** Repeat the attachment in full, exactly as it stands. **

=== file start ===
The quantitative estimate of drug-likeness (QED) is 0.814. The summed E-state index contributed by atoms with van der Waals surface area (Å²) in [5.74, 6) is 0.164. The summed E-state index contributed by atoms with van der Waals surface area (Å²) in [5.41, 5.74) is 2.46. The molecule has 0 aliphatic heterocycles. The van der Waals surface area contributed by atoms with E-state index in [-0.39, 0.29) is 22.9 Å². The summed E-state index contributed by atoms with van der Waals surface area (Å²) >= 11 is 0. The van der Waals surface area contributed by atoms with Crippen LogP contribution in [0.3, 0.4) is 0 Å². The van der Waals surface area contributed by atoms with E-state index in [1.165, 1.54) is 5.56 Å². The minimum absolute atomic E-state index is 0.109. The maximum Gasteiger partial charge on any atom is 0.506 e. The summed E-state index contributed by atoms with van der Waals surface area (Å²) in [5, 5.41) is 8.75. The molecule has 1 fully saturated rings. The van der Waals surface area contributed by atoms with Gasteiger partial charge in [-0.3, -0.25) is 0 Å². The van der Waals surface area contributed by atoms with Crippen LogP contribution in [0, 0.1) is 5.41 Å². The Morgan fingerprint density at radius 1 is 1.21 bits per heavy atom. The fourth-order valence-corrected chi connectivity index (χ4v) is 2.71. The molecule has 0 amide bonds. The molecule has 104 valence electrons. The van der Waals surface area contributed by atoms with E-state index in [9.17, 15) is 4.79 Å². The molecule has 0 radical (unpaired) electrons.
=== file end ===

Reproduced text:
The quantitative estimate of drug-likeness (QED) is 0.814. The summed E-state index contributed by atoms with van der Waals surface area (Å²) in [5.74, 6) is 0.164. The summed E-state index contributed by atoms with van der Waals surface area (Å²) in [5.41, 5.74) is 2.46. The molecule has 0 aliphatic heterocycles. The van der Waals surface area contributed by atoms with E-state index in [-0.39, 0.29) is 22.9 Å². The summed E-state index contributed by atoms with van der Waals surface area (Å²) >= 11 is 0. The van der Waals surface area contributed by atoms with Crippen LogP contribution in [0.3, 0.4) is 0 Å². The van der Waals surface area contributed by atoms with E-state index in [1.165, 1.54) is 5.56 Å². The minimum absolute atomic E-state index is 0.109. The maximum Gasteiger partial charge on any atom is 0.506 e. The summed E-state index contributed by atoms with van der Waals surface area (Å²) in [5, 5.41) is 8.75. The molecule has 1 fully saturated rings. The van der Waals surface area contributed by atoms with Gasteiger partial charge in [-0.3, -0.25) is 0 Å². The van der Waals surface area contributed by atoms with Crippen LogP contribution in [0, 0.1) is 5.41 Å². The Morgan fingerprint density at radius 1 is 1.21 bits per heavy atom. The fourth-order valence-corrected chi connectivity index (χ4v) is 2.71. The molecule has 0 amide bonds. The molecule has 104 valence electrons. The van der Waals surface area contributed by atoms with E-state index in [9.17, 15) is 4.79 Å². The molecule has 0 radical (unpaired) electrons.